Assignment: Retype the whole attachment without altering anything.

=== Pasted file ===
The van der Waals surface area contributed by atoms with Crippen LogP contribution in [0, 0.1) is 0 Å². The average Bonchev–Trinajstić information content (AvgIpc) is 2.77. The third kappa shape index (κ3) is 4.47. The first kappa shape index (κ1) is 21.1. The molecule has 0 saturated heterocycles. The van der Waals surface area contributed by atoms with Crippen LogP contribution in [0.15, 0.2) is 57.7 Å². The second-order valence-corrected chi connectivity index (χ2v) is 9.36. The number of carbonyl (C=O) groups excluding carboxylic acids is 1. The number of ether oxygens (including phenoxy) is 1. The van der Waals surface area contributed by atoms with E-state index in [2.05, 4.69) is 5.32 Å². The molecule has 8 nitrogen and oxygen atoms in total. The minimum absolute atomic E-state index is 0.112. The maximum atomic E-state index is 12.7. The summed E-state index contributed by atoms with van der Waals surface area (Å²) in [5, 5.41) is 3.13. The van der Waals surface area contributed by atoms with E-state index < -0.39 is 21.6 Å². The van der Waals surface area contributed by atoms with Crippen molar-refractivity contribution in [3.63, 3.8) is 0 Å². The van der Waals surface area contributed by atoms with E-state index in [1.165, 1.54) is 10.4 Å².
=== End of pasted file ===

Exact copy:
The van der Waals surface area contributed by atoms with Crippen LogP contribution in [0, 0.1) is 0 Å². The average Bonchev–Trinajstić information content (AvgIpc) is 2.77. The third kappa shape index (κ3) is 4.47. The first kappa shape index (κ1) is 21.1. The molecule has 0 saturated heterocycles. The van der Waals surface area contributed by atoms with Crippen LogP contribution in [0.15, 0.2) is 57.7 Å². The second-order valence-corrected chi connectivity index (χ2v) is 9.36. The number of carbonyl (C=O) groups excluding carboxylic acids is 1. The number of ether oxygens (including phenoxy) is 1. The van der Waals surface area contributed by atoms with E-state index in [2.05, 4.69) is 5.32 Å². The molecule has 8 nitrogen and oxygen atoms in total. The minimum absolute atomic E-state index is 0.112. The maximum atomic E-state index is 12.7. The summed E-state index contributed by atoms with van der Waals surface area (Å²) in [5, 5.41) is 3.13. The van der Waals surface area contributed by atoms with E-state index < -0.39 is 21.6 Å². The van der Waals surface area contributed by atoms with Crippen molar-refractivity contribution in [3.63, 3.8) is 0 Å². The van der Waals surface area contributed by atoms with E-state index in [1.165, 1.54) is 10.4 Å².